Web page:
The Seattle Weekly will cease its print publication after forty-two years, becoming online-only after the last edition hits newsstands today. The closing comes sixteen months after the Weekly laid off most of the staff in an effort to become profitable again. Josh O’Connor, the president of the publication’s parent company, Sound Publishing, explained the decision in a letter to readers: “Under Sound Publishing, Seattle Weekly tried to continue an emphasis on features and lifestyle topics that would appeal to younger readers, but this, unfortunately, came right at a time when ‘younger’ readers were abandoning print.” Without the youth contingent, O’Connor writes, the paper lacked a “clear sense of purpose.” Sound Publishing is hoping an outside buyer with “passion and ambition” will step in.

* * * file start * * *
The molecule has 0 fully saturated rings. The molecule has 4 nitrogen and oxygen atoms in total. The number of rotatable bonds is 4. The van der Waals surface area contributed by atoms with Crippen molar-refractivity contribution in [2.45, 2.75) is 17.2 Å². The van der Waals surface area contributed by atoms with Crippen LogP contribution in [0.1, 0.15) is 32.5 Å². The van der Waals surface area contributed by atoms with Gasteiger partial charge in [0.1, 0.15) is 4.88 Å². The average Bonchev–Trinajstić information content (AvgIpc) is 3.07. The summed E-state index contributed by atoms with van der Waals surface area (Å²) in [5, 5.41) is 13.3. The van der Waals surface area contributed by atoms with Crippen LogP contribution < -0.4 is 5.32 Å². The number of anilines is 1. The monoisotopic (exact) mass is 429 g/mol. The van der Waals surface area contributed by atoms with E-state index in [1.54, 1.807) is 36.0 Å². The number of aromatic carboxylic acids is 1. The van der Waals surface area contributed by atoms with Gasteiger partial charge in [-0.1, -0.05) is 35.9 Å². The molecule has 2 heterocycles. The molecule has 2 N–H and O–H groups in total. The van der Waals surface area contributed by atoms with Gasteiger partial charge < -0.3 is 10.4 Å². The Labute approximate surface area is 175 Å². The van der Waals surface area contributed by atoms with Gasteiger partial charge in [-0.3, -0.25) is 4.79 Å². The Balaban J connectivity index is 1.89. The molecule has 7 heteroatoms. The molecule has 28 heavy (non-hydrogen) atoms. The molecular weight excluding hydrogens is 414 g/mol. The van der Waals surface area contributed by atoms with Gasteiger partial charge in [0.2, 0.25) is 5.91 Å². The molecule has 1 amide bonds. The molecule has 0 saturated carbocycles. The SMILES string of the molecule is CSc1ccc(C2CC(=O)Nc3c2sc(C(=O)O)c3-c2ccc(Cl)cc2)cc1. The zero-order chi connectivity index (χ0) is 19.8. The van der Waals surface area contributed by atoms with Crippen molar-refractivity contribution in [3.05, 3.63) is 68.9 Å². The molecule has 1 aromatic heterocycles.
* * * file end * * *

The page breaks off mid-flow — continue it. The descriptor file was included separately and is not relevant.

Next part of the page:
Nancy Bass Wyden, the owner of The Strand Bookstore in New York City, is resisting an effort by the city to declare the store a landmark.
At Literary Hub, Geoff Dyer writes about Where Eagles Dare, the 1968 World War II action movie that is the subject of Dyer’s new book, Broadsword Calling Danny Boy.
At the Columbia Journalism Review, Lyz Lenz profiles Michael Sitrick, a public relations guru who handles the media for rich clients when things go wrong. Sitrick’s clients have included Lee Iacocca, the Los Angeles Catholic archdiocese, American Apparel, and Harvey Weinstein. Lenz writes of Sitrick, “Seeing journalism through the eyes of someone so good at manipulating it might offer us a window into understanding what’s gone so wrong. Or maybe it offers us nothing; maybe he was just spinning me, too.”